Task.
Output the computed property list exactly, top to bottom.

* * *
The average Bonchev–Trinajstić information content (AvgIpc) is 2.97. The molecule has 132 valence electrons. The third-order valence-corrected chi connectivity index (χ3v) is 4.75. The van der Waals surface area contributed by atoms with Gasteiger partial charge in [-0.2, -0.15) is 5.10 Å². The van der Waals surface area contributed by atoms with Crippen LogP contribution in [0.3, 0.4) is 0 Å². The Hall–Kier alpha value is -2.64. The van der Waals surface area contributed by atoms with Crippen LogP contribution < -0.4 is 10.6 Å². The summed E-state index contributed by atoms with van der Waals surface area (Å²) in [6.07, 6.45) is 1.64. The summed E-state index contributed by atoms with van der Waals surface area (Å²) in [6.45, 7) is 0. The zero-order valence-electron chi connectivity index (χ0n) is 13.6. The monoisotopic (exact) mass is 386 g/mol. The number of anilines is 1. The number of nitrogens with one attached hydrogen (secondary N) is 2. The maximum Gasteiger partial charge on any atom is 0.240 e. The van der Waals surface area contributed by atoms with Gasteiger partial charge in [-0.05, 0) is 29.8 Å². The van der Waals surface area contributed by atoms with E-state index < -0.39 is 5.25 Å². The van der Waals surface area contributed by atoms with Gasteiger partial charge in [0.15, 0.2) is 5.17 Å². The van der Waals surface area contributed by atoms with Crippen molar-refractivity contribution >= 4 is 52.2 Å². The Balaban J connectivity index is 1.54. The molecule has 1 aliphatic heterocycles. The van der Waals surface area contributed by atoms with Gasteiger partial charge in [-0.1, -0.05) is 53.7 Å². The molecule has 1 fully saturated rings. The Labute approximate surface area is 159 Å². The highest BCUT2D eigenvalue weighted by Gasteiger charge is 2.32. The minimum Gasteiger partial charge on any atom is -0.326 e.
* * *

The average Bonchev–Trinajstić information content (AvgIpc) is 2.97. The molecule has 132 valence electrons. The third-order valence-corrected chi connectivity index (χ3v) is 4.75. The van der Waals surface area contributed by atoms with Gasteiger partial charge in [-0.2, -0.15) is 5.10 Å². The van der Waals surface area contributed by atoms with Crippen LogP contribution in [0.3, 0.4) is 0 Å². The Hall–Kier alpha value is -2.64. The van der Waals surface area contributed by atoms with Crippen LogP contribution < -0.4 is 10.6 Å². The summed E-state index contributed by atoms with van der Waals surface area (Å²) in [6.07, 6.45) is 1.64. The summed E-state index contributed by atoms with van der Waals surface area (Å²) in [6.45, 7) is 0. The zero-order valence-electron chi connectivity index (χ0n) is 13.6. The monoisotopic (exact) mass is 386 g/mol. The number of anilines is 1. The number of nitrogens with one attached hydrogen (secondary N) is 2. The maximum Gasteiger partial charge on any atom is 0.240 e. The van der Waals surface area contributed by atoms with Gasteiger partial charge in [-0.05, 0) is 29.8 Å². The van der Waals surface area contributed by atoms with E-state index < -0.39 is 5.25 Å². The van der Waals surface area contributed by atoms with Gasteiger partial charge in [0.15, 0.2) is 5.17 Å². The van der Waals surface area contributed by atoms with Crippen molar-refractivity contribution >= 4 is 52.2 Å². The Balaban J connectivity index is 1.54. The molecule has 1 aliphatic heterocycles. The van der Waals surface area contributed by atoms with Gasteiger partial charge in [-0.1, -0.05) is 53.7 Å². The molecule has 1 fully saturated rings. The Labute approximate surface area is 159 Å². The highest BCUT2D eigenvalue weighted by Gasteiger charge is 2.32. The minimum Gasteiger partial charge on any atom is -0.326 e.